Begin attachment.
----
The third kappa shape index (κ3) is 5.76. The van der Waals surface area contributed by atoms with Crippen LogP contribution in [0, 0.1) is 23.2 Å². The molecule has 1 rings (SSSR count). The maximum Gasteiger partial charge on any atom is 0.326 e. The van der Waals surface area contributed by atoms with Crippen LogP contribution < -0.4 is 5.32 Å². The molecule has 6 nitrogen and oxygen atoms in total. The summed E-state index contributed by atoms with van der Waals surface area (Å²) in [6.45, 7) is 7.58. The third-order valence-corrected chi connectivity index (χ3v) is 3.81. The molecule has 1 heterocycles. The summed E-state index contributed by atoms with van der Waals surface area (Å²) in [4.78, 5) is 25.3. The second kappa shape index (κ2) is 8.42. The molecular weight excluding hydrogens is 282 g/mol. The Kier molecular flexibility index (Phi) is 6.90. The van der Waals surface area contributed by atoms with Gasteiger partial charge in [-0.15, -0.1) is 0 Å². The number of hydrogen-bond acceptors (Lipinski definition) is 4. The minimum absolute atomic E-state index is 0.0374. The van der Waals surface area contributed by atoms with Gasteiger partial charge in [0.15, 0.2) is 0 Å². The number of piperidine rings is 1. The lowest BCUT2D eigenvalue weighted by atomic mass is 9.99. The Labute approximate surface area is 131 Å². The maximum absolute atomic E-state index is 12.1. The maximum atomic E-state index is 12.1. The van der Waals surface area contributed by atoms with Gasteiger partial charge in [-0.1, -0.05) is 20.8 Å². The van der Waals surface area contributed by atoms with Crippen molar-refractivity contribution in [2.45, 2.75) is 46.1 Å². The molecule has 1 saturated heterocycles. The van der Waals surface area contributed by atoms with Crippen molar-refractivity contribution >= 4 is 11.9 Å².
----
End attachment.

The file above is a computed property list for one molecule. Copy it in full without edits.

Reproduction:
The third kappa shape index (κ3) is 5.76. The van der Waals surface area contributed by atoms with Crippen LogP contribution in [0, 0.1) is 23.2 Å². The molecule has 1 rings (SSSR count). The maximum Gasteiger partial charge on any atom is 0.326 e. The van der Waals surface area contributed by atoms with Crippen LogP contribution < -0.4 is 5.32 Å². The molecule has 6 nitrogen and oxygen atoms in total. The summed E-state index contributed by atoms with van der Waals surface area (Å²) in [6.45, 7) is 7.58. The third-order valence-corrected chi connectivity index (χ3v) is 3.81. The molecule has 1 heterocycles. The summed E-state index contributed by atoms with van der Waals surface area (Å²) in [4.78, 5) is 25.3. The second kappa shape index (κ2) is 8.42. The molecular weight excluding hydrogens is 282 g/mol. The Kier molecular flexibility index (Phi) is 6.90. The van der Waals surface area contributed by atoms with Gasteiger partial charge in [-0.15, -0.1) is 0 Å². The number of hydrogen-bond acceptors (Lipinski definition) is 4. The minimum absolute atomic E-state index is 0.0374. The van der Waals surface area contributed by atoms with Gasteiger partial charge in [0.15, 0.2) is 0 Å². The number of piperidine rings is 1. The lowest BCUT2D eigenvalue weighted by atomic mass is 9.99. The Labute approximate surface area is 131 Å². The maximum absolute atomic E-state index is 12.1. The maximum atomic E-state index is 12.1. The van der Waals surface area contributed by atoms with Gasteiger partial charge in [-0.1, -0.05) is 20.8 Å². The van der Waals surface area contributed by atoms with Crippen molar-refractivity contribution in [2.45, 2.75) is 46.1 Å². The molecule has 1 saturated heterocycles. The van der Waals surface area contributed by atoms with Crippen molar-refractivity contribution >= 4 is 11.9 Å².